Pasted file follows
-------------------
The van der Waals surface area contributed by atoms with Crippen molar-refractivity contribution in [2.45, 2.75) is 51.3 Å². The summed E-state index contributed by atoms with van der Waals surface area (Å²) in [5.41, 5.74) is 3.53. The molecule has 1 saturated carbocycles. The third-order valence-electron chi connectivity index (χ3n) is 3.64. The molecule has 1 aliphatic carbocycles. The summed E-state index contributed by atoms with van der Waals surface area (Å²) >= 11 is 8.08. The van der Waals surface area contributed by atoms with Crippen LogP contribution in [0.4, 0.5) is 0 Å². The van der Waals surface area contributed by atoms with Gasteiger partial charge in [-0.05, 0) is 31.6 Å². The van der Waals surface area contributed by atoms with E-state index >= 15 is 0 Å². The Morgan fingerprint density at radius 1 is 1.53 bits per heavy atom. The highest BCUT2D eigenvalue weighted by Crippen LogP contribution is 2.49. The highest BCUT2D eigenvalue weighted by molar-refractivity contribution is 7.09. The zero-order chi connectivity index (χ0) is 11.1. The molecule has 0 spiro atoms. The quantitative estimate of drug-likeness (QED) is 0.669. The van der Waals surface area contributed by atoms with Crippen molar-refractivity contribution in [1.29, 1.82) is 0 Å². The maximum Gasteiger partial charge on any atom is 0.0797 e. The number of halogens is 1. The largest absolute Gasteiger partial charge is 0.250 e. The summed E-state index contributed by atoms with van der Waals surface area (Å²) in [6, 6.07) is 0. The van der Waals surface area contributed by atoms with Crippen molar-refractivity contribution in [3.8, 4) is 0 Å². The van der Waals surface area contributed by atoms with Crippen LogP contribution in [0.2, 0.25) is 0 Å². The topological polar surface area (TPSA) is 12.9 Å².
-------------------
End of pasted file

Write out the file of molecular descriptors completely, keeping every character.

The van der Waals surface area contributed by atoms with Crippen molar-refractivity contribution in [2.45, 2.75) is 51.3 Å². The summed E-state index contributed by atoms with van der Waals surface area (Å²) in [5.41, 5.74) is 3.53. The molecule has 1 saturated carbocycles. The third-order valence-electron chi connectivity index (χ3n) is 3.64. The molecule has 1 aliphatic carbocycles. The summed E-state index contributed by atoms with van der Waals surface area (Å²) >= 11 is 8.08. The van der Waals surface area contributed by atoms with Crippen LogP contribution in [0.4, 0.5) is 0 Å². The van der Waals surface area contributed by atoms with Gasteiger partial charge in [-0.05, 0) is 31.6 Å². The van der Waals surface area contributed by atoms with E-state index >= 15 is 0 Å². The Morgan fingerprint density at radius 1 is 1.53 bits per heavy atom. The highest BCUT2D eigenvalue weighted by Crippen LogP contribution is 2.49. The highest BCUT2D eigenvalue weighted by molar-refractivity contribution is 7.09. The zero-order chi connectivity index (χ0) is 11.1. The molecule has 0 spiro atoms. The quantitative estimate of drug-likeness (QED) is 0.669. The van der Waals surface area contributed by atoms with Crippen molar-refractivity contribution in [1.29, 1.82) is 0 Å². The maximum Gasteiger partial charge on any atom is 0.0797 e. The number of halogens is 1. The largest absolute Gasteiger partial charge is 0.250 e. The summed E-state index contributed by atoms with van der Waals surface area (Å²) in [6, 6.07) is 0. The van der Waals surface area contributed by atoms with Crippen molar-refractivity contribution in [3.8, 4) is 0 Å². The van der Waals surface area contributed by atoms with Crippen LogP contribution in [0.2, 0.25) is 0 Å². The topological polar surface area (TPSA) is 12.9 Å².